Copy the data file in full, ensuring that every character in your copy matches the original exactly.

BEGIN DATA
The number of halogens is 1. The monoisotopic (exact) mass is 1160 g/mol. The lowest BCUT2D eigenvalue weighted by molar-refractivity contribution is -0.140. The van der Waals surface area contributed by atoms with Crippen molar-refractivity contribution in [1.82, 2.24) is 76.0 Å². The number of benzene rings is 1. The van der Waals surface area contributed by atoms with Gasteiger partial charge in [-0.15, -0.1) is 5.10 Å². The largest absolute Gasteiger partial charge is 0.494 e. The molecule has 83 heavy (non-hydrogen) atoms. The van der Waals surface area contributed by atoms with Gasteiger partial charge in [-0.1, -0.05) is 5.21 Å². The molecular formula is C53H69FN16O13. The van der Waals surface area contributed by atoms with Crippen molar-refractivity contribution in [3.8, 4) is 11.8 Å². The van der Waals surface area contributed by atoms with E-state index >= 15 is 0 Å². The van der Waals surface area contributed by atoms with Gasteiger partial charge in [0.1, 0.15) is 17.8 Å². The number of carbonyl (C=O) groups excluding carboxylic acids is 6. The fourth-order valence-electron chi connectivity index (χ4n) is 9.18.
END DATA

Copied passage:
The number of halogens is 1. The monoisotopic (exact) mass is 1160 g/mol. The lowest BCUT2D eigenvalue weighted by molar-refractivity contribution is -0.140. The van der Waals surface area contributed by atoms with Crippen molar-refractivity contribution in [1.82, 2.24) is 76.0 Å². The number of benzene rings is 1. The van der Waals surface area contributed by atoms with Gasteiger partial charge in [-0.15, -0.1) is 5.10 Å². The largest absolute Gasteiger partial charge is 0.494 e. The molecule has 83 heavy (non-hydrogen) atoms. The van der Waals surface area contributed by atoms with Gasteiger partial charge in [-0.1, -0.05) is 5.21 Å². The molecular formula is C53H69FN16O13. The van der Waals surface area contributed by atoms with Crippen molar-refractivity contribution in [3.8, 4) is 11.8 Å². The van der Waals surface area contributed by atoms with E-state index >= 15 is 0 Å². The van der Waals surface area contributed by atoms with Gasteiger partial charge in [0.1, 0.15) is 17.8 Å². The number of carbonyl (C=O) groups excluding carboxylic acids is 6. The fourth-order valence-electron chi connectivity index (χ4n) is 9.18.